February discontent is rattling around my chest, blown by the icy wind to bump against my heart. Too many days inside, too little sunshine, no holidays, no presents, no big family dinners for months. Every year it’s the same thing at the same time. One professor I had announced to the lecture hall, that universities noticed an increase of suicide among students which peaked during the second month of the year. And spring break was born. That seems too cynical even to me, until I peer outside the window to see a sky the same shade of gray as the asphalt sidewalk.
It’s because of this that I so look forward to Ash Wednesday Mass, the beginning of Lent. It is probably my husband and my favourite. Why? First, it seems so Medieval — the immolated blessed palms from last year’s Easter season, turned into a remembrance of our mortality and sin, and marked on our foreheads. What modern would suggest doing that? It might hurt our self-esteem. Lead to anxiety.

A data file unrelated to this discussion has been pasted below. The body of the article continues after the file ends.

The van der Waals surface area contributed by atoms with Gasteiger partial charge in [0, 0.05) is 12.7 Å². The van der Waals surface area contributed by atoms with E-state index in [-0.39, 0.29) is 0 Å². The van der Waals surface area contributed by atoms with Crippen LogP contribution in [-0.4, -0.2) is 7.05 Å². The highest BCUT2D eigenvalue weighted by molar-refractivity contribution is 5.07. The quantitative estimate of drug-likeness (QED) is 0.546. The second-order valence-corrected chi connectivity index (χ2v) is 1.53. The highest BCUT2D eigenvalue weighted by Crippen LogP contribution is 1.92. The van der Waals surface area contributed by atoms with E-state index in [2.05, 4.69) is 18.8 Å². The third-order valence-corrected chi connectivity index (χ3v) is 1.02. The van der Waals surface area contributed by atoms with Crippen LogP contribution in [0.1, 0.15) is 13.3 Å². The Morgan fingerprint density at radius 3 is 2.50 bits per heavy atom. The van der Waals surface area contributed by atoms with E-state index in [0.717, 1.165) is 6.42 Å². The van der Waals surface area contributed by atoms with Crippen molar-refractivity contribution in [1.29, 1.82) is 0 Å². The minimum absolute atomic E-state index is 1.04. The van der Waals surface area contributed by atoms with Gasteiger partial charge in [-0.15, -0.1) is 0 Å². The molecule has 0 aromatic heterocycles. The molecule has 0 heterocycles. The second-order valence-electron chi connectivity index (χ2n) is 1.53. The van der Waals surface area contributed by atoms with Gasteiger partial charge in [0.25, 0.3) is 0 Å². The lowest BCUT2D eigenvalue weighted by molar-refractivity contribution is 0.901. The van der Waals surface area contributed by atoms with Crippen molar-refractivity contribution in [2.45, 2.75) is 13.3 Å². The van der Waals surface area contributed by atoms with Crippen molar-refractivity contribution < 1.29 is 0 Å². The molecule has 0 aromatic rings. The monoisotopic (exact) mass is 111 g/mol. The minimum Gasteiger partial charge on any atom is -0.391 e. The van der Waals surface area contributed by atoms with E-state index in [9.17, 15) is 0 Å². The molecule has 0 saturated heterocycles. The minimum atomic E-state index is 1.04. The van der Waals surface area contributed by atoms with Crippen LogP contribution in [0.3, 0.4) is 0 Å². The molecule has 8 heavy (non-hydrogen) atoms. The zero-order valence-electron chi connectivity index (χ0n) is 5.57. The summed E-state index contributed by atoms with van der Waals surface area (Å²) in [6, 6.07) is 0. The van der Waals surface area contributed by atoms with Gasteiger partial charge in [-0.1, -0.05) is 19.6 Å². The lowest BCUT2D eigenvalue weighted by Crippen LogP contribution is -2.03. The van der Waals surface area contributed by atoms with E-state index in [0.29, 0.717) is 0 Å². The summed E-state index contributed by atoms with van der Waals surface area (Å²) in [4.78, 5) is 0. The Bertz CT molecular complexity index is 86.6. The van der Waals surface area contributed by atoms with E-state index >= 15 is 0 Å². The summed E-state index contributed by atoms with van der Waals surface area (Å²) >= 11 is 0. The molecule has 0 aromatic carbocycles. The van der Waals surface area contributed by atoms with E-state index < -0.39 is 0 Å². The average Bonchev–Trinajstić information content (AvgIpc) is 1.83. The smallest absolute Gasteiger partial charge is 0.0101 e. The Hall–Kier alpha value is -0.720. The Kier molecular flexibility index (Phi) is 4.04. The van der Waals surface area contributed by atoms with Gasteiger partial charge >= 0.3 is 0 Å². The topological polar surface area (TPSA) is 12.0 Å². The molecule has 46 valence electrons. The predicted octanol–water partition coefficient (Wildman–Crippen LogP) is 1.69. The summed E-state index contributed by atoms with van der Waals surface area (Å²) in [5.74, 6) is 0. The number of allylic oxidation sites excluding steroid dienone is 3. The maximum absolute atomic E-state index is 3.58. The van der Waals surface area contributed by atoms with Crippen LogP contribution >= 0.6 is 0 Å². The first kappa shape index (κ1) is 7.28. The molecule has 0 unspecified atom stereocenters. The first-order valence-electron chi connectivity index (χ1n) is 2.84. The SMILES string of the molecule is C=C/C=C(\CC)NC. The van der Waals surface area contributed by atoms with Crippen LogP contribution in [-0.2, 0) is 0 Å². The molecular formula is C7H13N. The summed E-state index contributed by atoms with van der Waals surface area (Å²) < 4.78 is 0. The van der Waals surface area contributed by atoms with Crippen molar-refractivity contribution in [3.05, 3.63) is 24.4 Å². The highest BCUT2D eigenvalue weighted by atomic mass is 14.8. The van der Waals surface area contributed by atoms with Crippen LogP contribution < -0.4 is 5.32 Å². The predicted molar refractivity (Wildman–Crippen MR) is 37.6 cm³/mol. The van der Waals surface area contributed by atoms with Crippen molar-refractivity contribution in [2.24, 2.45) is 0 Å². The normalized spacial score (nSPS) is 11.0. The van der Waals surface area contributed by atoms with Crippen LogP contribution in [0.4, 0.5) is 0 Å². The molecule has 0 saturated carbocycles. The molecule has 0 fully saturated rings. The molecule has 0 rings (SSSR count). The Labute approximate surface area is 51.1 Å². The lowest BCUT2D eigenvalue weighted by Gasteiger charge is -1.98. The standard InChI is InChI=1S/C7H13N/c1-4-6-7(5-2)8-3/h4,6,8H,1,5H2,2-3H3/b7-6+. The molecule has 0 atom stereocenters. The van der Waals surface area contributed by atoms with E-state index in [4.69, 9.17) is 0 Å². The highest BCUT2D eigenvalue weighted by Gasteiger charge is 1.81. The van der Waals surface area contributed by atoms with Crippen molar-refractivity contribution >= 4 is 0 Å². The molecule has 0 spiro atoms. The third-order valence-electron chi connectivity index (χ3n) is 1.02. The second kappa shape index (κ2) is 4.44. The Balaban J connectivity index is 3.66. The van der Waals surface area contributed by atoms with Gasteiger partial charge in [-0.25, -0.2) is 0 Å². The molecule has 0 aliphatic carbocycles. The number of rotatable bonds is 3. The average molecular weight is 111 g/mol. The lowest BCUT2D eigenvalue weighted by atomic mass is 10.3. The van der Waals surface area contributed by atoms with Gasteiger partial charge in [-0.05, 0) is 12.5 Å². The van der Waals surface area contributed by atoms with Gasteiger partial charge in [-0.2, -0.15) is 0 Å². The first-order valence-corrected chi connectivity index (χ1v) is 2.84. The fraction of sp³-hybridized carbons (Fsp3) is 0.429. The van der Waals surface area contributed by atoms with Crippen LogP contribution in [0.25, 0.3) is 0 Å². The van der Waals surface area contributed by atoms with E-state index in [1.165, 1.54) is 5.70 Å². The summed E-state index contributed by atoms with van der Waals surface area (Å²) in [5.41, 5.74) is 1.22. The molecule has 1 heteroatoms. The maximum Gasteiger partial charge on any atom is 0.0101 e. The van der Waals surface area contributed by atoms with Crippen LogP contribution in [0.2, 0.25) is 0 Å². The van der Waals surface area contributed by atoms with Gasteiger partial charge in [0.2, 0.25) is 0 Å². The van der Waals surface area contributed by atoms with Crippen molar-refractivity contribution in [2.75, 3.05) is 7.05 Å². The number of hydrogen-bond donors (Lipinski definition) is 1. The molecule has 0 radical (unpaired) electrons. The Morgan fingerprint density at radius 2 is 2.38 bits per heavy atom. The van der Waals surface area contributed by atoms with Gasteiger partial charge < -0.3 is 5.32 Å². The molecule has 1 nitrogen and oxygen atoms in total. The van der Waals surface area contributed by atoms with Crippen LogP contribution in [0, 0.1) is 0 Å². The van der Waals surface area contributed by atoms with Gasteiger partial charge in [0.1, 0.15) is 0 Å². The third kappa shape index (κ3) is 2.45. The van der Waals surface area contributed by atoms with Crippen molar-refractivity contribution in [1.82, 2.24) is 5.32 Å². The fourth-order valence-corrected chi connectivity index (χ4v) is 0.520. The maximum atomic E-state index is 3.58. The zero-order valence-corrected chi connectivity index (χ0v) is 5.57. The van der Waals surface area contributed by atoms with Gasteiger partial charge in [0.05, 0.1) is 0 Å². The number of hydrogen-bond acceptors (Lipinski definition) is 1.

Which also leads to the second reason: In this culture of Self Actualization, Self Realization, Who Ever Finishes with the Most Toys Wins, Shred It, Own It, I Did It My Way, and Branded People, it is refreshing to remember that no one is getting our of here alive. And it is beyond anyone’s ability to save her own soul. It is a stark reminder that everyone’s days, from the moment they take their first breath, are numbered and counted out, and that my life should not be taken for granted, and that my faith should not be taken for granted. It reminds me that what’s really important in life cannot be “achieved” through human will. And that Easter celebration will follow Lenten penance, like spring rebirth will follow winter’s long cold sleep.